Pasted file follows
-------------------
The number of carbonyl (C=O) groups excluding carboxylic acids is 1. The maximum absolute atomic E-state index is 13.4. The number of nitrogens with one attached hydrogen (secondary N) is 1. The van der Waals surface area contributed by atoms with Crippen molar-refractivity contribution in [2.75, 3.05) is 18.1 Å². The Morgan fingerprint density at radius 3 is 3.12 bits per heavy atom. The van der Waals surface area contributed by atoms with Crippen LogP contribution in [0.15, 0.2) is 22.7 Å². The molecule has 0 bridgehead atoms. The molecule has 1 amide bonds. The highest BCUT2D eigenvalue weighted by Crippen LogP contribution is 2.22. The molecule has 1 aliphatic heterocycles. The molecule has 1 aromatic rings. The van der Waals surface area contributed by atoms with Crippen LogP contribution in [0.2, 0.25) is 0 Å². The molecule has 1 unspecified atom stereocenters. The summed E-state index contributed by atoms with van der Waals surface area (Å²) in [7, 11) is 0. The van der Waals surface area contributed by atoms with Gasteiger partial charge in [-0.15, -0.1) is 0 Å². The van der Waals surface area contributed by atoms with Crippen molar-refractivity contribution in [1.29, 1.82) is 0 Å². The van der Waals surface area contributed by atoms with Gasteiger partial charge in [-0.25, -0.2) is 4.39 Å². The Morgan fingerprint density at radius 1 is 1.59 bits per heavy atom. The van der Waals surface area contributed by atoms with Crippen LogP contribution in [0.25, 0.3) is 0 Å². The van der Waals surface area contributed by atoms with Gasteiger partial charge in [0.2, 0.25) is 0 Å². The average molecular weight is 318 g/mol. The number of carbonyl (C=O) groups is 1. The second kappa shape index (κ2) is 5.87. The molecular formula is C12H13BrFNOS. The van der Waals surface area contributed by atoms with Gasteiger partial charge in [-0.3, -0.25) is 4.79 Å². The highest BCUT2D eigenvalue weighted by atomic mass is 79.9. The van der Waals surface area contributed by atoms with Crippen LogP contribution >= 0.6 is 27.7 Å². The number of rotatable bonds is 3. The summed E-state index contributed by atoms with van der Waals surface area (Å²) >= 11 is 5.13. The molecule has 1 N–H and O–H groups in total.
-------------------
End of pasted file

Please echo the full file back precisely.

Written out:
The number of carbonyl (C=O) groups excluding carboxylic acids is 1. The maximum absolute atomic E-state index is 13.4. The number of nitrogens with one attached hydrogen (secondary N) is 1. The van der Waals surface area contributed by atoms with Crippen molar-refractivity contribution in [2.75, 3.05) is 18.1 Å². The Morgan fingerprint density at radius 3 is 3.12 bits per heavy atom. The van der Waals surface area contributed by atoms with Crippen LogP contribution in [0.15, 0.2) is 22.7 Å². The molecule has 0 bridgehead atoms. The molecule has 1 amide bonds. The highest BCUT2D eigenvalue weighted by Crippen LogP contribution is 2.22. The molecule has 1 aliphatic heterocycles. The molecule has 1 aromatic rings. The van der Waals surface area contributed by atoms with Crippen LogP contribution in [0.2, 0.25) is 0 Å². The molecule has 1 unspecified atom stereocenters. The summed E-state index contributed by atoms with van der Waals surface area (Å²) in [7, 11) is 0. The van der Waals surface area contributed by atoms with Gasteiger partial charge in [-0.15, -0.1) is 0 Å². The van der Waals surface area contributed by atoms with Crippen molar-refractivity contribution in [1.29, 1.82) is 0 Å². The van der Waals surface area contributed by atoms with Gasteiger partial charge in [-0.25, -0.2) is 4.39 Å². The Morgan fingerprint density at radius 1 is 1.59 bits per heavy atom. The van der Waals surface area contributed by atoms with Crippen LogP contribution in [0.25, 0.3) is 0 Å². The van der Waals surface area contributed by atoms with Gasteiger partial charge in [0.2, 0.25) is 0 Å². The average molecular weight is 318 g/mol. The number of carbonyl (C=O) groups is 1. The second kappa shape index (κ2) is 5.87. The molecular formula is C12H13BrFNOS. The van der Waals surface area contributed by atoms with Gasteiger partial charge in [-0.3, -0.25) is 4.79 Å². The highest BCUT2D eigenvalue weighted by atomic mass is 79.9. The van der Waals surface area contributed by atoms with Crippen LogP contribution >= 0.6 is 27.7 Å². The number of rotatable bonds is 3. The summed E-state index contributed by atoms with van der Waals surface area (Å²) >= 11 is 5.13. The molecule has 1 N–H and O–H groups in total.